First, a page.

The Oops Awards was founded in 2009 by three design professionals wanting to call out the ugliest, silliest, and most useless products on the design circuit. Tired of the cult of bad design dominating the fairs and magazines, they felt that honest, independent criticism would propel the industry away from ugly. Continuing to carry the torch, we’ve rounded up the very best of the bad and the ugly. Click through to check out what we think are the ugliest designs of the last decade, and then let us know in the comments if you agree. PS: If you want some judging criteria for the subjective topic, Metropolis published an entire issue devoted to answering the enigmatic question, “What is Good Design?” … Read More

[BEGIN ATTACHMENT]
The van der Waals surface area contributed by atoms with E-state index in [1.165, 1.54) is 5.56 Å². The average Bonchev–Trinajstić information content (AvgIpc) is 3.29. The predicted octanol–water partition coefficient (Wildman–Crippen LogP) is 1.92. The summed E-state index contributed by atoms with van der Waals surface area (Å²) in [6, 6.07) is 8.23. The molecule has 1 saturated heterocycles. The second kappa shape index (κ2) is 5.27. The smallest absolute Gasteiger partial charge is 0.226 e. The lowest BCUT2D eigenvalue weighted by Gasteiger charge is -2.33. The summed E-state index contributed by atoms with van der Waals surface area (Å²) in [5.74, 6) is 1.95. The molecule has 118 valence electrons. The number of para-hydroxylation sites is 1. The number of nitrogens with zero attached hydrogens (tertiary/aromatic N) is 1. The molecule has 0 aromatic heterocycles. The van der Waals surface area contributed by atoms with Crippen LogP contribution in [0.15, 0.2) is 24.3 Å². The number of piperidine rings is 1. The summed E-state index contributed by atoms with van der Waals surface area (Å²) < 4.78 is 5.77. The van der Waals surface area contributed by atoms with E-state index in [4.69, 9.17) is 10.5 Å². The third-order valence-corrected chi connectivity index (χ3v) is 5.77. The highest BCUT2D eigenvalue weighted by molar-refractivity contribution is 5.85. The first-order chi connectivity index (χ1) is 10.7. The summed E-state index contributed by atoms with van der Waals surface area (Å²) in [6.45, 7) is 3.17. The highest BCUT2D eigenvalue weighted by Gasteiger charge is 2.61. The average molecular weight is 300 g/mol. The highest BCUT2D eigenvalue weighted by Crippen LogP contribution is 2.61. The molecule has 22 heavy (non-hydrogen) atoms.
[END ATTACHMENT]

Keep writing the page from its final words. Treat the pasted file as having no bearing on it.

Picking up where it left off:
Being some-time couch potatoes and lovers of photography, we were fascinated to see Melbourne-based photographer and PhD candidate Paul Batt‘s ongoing “Untitled Abandon Series” over at FeatureShoot. Batt writes, “My primary interest in the ‘Abandon Series’ is the apparent state of flux and contrast the subjects exist in. These once intimate, comfort giving, interior objects have become surreally out of place in the exterior world. Although their utilization is over, clues remaining of human habitation in the cushions and armrests formed to unknown bodies, over countless hours. It is this play between the interior and the exterior environments and the traces of human presence to absence that has informed the series as a whole.” Indeed, there is something very sad and nostalgic about a piece of furniture abandoned to the wild — unless, of course, it manages to find itself a new home. Click through to see some of Batt’s project, and then make sure to head over to his website to check out more of his work. … Read More